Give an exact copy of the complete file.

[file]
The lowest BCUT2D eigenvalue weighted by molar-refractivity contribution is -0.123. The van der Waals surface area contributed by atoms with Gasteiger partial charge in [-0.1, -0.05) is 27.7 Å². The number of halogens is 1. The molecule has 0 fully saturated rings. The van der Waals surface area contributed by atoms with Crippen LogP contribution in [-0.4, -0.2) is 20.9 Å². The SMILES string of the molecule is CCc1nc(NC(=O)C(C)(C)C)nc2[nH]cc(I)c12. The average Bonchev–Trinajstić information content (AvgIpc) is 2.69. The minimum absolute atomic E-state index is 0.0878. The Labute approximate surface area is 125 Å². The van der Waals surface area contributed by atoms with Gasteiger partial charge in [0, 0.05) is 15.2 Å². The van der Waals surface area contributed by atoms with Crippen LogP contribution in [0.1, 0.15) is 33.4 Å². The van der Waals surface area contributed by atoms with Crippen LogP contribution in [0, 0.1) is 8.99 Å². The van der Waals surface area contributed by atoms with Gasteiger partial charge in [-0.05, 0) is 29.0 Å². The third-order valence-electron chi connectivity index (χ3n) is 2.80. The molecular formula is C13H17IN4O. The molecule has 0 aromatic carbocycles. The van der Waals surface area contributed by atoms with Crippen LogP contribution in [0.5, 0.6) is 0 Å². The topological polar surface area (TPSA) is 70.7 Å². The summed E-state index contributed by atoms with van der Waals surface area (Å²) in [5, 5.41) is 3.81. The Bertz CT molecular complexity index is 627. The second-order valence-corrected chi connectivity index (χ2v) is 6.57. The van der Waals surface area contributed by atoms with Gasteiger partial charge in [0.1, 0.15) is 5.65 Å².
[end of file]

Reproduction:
The lowest BCUT2D eigenvalue weighted by molar-refractivity contribution is -0.123. The van der Waals surface area contributed by atoms with Gasteiger partial charge in [-0.1, -0.05) is 27.7 Å². The number of halogens is 1. The molecule has 0 fully saturated rings. The van der Waals surface area contributed by atoms with Crippen LogP contribution in [-0.4, -0.2) is 20.9 Å². The SMILES string of the molecule is CCc1nc(NC(=O)C(C)(C)C)nc2[nH]cc(I)c12. The average Bonchev–Trinajstić information content (AvgIpc) is 2.69. The minimum absolute atomic E-state index is 0.0878. The Labute approximate surface area is 125 Å². The van der Waals surface area contributed by atoms with Gasteiger partial charge in [0, 0.05) is 15.2 Å². The van der Waals surface area contributed by atoms with Crippen LogP contribution in [0.1, 0.15) is 33.4 Å². The van der Waals surface area contributed by atoms with Crippen LogP contribution in [0, 0.1) is 8.99 Å². The van der Waals surface area contributed by atoms with Gasteiger partial charge in [-0.05, 0) is 29.0 Å². The third-order valence-electron chi connectivity index (χ3n) is 2.80. The molecular formula is C13H17IN4O. The molecule has 0 aromatic carbocycles. The van der Waals surface area contributed by atoms with Crippen LogP contribution in [0.5, 0.6) is 0 Å². The topological polar surface area (TPSA) is 70.7 Å². The summed E-state index contributed by atoms with van der Waals surface area (Å²) in [5, 5.41) is 3.81. The Bertz CT molecular complexity index is 627. The second-order valence-corrected chi connectivity index (χ2v) is 6.57. The van der Waals surface area contributed by atoms with Gasteiger partial charge in [0.1, 0.15) is 5.65 Å².